- Created by: RandomEpicness
- Created on: 08-07-20 12:08
'No dowry, no expectations, no means of meeting some rich, important man...went along with a...junior clerk'- Anaphora. Bleek and negative. Also ironic, as this 'junior clerk' understood and loved her excessivley and did a lot for her.
'peeling walls, the battered chairs, and the ugly curtains'- Rule of 3 summarising what Mme Loisel feels is wrong with her house.
'torture'- Hyperbole to reflect Mme Loisel's emotional drama
paragraph ending in 'desired by all women'- This paragraph of description is richly, descriptive and includes alliteration. The effect is to shwo how Mme Loisel pays more attention to her dream parlour than to her real life. Alliteration of d, f, e.
'popular, envied, attractive and in demand'- Listing used to show how much she wants.
'Look' he said'- Use of direct speech to develop character. Kindly, hoping she will be pleased.
LANGUAGE FEATURES P.2
'He was devastated'- Harsh jibe by Mme Loisel to Loisel's low income, aimed to hurt him and it did. This is how she manipulates him into buying a dress for her. Short sentence emphasises abrupt dissapointment.
'Suddenly she gave a cry'- Short sentences indicates change, suddenly
'the grim poverty which stood ready to pounce' - Personification.
'sad regrets and impossible fancies'- even the servant isn't good enough quality
'There's nothing I like better than a nice stew'- homely, appreciative, simple. Contrasts with Mme Loisel.
'unhappy afterwards'- envious
'sorrow, regret, despair and anguish'- listing. Over dramatic, self pity.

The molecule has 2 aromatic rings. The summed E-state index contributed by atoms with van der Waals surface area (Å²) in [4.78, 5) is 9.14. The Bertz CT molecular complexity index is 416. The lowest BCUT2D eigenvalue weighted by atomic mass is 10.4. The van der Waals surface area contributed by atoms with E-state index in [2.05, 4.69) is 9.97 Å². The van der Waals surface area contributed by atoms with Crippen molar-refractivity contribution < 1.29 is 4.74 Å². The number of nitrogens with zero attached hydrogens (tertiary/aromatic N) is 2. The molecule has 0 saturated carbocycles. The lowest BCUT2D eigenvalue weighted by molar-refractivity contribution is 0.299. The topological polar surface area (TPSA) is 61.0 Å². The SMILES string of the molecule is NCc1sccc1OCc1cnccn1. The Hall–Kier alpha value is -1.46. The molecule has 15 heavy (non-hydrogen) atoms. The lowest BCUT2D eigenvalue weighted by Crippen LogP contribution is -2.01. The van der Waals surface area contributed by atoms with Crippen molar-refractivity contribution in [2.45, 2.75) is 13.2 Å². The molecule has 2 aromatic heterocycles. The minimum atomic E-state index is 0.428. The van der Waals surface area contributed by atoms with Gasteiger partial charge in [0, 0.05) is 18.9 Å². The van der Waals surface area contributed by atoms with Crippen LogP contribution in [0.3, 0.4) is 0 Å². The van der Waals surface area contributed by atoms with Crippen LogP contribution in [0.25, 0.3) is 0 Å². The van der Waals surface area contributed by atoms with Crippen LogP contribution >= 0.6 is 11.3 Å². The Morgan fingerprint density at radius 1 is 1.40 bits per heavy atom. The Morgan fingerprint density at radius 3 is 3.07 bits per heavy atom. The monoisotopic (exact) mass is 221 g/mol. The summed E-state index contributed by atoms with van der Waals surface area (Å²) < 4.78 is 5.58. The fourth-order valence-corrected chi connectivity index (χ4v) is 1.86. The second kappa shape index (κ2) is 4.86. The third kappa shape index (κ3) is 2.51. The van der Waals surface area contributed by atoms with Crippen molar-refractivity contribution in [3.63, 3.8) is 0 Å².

'He had not thought of that'- These things are not important to him
'Making a supreme effort'- Tongue in cheek? Are these tears an act?
'Madame Loisel was a success'- the writer earlier explained that women were valued for their beauty. Descriptive paragraph with adjectives and adverbs.
'rue des Martyrs'- street name is ironic, as they are about to become martyrs to vanity.
'hollow cheeked and very pale'- Previously, Loisel is seen as a cheerful and optimistic man. This incident changes things completely. Foreshadowing more change and disaster.
'Loisel, who had aged five years'- Emphasises the trauma. Notice how the sentences are now brief and unadorned.Contrast to richness and fantasy language.
'eighteen thousand francs with his father had left him'- This suggests his father's life savings, emphasising huge cost of necklace.
'physical privation and mental torture'- strong language used here to indicate how their life has been completely changed or ruined.
'sit by the window and think'- links back to her fantasies at the beginning of the story, reminiscing of the days she was OK in wealth.
'by a common woman in the street'- Illustrates significance of class in society.
'and I'm glad'- proud of paying debt. Shows different side to her character.- Unexpected ending, twist, uncertain of what happens next.
- The story ends with a twist as the necklace is revealed to have been a fake/imitation. This is irony. We now realise that Mme Loisel's greatest mistake was not telling the truth to her friend in the first place.
- Another irony is that Mme Loisel borrowed the necklace in order to imporve her looks, but lost her looks as a result of losing the necklace.